I was on a panel at a Social Media for Social Good event recently and a question posted was: what are mistakes people make with social media?
I didn’t have any spectacular “misses” to relate, as Ashoka is relatively new to Social Media and progressing carefully, not trying anything too radical that would constitute a “miss”. But thinking about the question I realized that the main misses from social media are not from trying things that go spectacularly wrong but from not trying things at all. The miss is missed opportunity, a squandering of the chance social media provides to speak with your supporters, partners and friends in new ways, collaborate with and involve them to an extent previously impossible.
This echos what was discussed towards the end of the last #4change chat, that most non-profits are not there yet when it comes to social media, a number of barriers from the attitudional to capacity to connectivity standing in the way. I’ve been thinking more about these issues and want to outline further some of the attitudional barriers that were mentioned. I think it’s these attitudinal, or cultural, barriers which are the most interesting. Resource scarcity and skills shortages are always a challenge for non-profits but, ultimately, are simply a matter of prioritization. Connectivity is obviously essential and very unevenly provided across the globe and, once these other elements are in place a coherent strategy is fundamental to your success. But even with everything else lined up unless your organization has a culture which supports social media it will much less effective at it than hoped for.
Several of these attitudinal barriers were mentioned during the #4Change chat: Fear, passivity and a desire for control.
of the unknown, of not doing it right, of missing the mark. Non-profits spend a lot of time worrying about their public perception, and often caring deeply about a wealthier and, often, more conservative cohort (those able to donate substantively to charity and social change) than the population at large. A fear with offending this group can cramp an organization’s style online. You must obviously but mindful of public perception, and be deeply attuned to your brand and values, but social media does requires strategic fearlessness. You’ll make mistakes, you’ll misspell and misspeak occasionally, but learn from these mistakes and get better at social media through practice, it’s the only way.
Passivity is never a recipe for success. While it is possible to automate much of your social media, updating your Twitter feed and Facebook page via RSS when a press release or blog post is uploaded, people can tell when you’re not really present on these platforms and will be much less likely to engage with you. If you’re going to make social media a meaningful part of your outreach strategy you need to give it the time and human resources to succeed. You see this repeatedly in Facebook – seemingly every organization in the Western world has a Facebook group but most are clearly never checked, with questions and offers of help unanswered on their wall, projecting the opposite of what you’d want: disinterest. There’s nothing magic about having a Facebook group, the not-so-secret sauce is in actually using it as a space to share information and engage with people. In other words: being proactive. This is equally true for Twitter, MySpace and other social media platforms.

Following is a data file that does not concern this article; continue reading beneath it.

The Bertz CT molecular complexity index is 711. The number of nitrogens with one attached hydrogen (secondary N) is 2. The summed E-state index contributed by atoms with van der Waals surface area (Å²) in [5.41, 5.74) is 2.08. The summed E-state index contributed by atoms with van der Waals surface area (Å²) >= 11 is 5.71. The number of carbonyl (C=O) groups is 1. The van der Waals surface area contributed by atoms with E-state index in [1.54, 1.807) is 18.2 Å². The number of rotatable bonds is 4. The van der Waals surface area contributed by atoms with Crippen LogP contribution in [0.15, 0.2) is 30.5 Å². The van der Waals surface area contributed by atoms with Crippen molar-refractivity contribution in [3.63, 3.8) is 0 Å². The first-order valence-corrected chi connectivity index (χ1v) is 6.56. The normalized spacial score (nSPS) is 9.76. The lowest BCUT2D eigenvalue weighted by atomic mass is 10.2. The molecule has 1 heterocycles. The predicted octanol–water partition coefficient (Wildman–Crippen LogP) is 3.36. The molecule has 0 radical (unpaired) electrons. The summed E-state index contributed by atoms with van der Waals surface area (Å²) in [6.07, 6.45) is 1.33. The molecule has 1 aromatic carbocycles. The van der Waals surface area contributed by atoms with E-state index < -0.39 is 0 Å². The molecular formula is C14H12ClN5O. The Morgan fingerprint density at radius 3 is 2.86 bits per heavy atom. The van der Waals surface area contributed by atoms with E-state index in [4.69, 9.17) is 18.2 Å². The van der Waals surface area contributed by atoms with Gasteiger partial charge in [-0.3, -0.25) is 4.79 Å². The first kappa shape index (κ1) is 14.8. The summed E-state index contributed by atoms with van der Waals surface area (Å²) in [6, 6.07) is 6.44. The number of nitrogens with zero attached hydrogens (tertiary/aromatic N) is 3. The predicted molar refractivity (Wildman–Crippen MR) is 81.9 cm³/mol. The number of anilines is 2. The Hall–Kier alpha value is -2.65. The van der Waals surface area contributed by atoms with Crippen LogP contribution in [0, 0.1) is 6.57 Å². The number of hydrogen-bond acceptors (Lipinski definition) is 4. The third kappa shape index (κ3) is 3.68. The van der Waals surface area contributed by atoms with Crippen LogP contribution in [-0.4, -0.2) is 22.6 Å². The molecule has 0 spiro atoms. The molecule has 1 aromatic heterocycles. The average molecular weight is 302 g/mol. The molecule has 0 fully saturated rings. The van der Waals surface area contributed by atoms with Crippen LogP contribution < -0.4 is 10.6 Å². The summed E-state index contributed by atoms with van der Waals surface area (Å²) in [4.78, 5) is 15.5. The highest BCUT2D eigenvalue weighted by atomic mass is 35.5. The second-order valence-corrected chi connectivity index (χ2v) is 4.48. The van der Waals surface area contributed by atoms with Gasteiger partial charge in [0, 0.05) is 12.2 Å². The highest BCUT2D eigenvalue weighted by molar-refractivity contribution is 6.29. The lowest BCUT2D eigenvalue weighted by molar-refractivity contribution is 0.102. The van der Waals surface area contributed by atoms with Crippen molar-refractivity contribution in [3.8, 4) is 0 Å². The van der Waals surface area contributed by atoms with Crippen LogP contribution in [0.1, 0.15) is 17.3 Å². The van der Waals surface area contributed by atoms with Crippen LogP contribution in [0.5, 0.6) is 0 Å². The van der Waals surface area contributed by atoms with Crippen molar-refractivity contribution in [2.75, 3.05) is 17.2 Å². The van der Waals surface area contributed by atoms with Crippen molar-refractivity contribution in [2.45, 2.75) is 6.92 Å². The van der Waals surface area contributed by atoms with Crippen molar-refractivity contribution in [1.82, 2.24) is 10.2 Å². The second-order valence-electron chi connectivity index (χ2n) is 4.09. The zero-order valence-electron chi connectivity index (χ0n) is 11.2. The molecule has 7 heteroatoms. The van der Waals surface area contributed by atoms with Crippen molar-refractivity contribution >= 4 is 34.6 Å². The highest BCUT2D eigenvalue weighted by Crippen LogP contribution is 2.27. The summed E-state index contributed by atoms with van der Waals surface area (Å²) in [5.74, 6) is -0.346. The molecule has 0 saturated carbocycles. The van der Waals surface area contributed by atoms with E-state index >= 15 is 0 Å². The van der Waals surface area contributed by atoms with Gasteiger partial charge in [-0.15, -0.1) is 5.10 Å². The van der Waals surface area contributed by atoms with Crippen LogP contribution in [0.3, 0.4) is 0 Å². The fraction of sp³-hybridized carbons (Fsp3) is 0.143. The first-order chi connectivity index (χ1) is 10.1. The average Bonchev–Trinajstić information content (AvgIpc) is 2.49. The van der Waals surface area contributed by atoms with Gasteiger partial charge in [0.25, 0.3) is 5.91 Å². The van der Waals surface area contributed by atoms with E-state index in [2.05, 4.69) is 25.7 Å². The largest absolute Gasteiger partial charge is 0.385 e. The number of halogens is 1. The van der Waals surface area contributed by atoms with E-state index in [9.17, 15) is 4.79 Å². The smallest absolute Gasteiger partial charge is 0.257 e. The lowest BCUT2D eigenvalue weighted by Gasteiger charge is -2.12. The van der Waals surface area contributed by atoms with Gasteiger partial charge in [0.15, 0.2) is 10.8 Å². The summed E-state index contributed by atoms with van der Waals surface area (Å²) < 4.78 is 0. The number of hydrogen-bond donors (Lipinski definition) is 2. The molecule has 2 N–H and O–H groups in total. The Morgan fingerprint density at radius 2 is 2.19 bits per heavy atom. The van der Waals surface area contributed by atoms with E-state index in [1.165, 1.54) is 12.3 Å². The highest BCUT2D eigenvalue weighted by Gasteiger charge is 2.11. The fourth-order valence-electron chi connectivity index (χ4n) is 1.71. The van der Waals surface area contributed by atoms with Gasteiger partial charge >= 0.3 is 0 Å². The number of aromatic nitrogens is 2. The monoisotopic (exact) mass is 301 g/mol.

A desire for control:
Social Media allows your supports and staff to be more effective advocates for you, and nothing is more effective than people talking in their own words about something they care passionately about. But allowing people to talk in their own words risks your marketing becoming diluted, your finely-crafted messaging forgotten. This can’t be helped but can be mitigated by actively engaging with your supporters and providing them with the tools to better promote you. But if you aren’t comfortable with misspelt words and colloquialisms you’re going to find social media, and the real, human, non-pr language that comes with it, very difficult. If you’re running every draft tweet past senior executives for approval you’re not going to get anywhere.
You can see an example of this with copyright. Does your organization use Creative Commons licenses for your online media? If not, how can you expect people to help you share your content and your message?
As Clay Shirky said in his recent TED talk (which I was lucky enough to be present for): social media is about convening your supporters, not controlling them.
Attitudinal factors are only one of the barriers between non-profits and social media success, but they’re an often-overlooked one I believe, less obvious than resourcing issues or inadequate internal processes. I’d love to hear of any others you might have encountered. Being cognizant of these barriers allows us to more effectively lead our organizations through them, creating not only successful social media outreach strategies but more transparent, responsive and adaptive organizations in the process.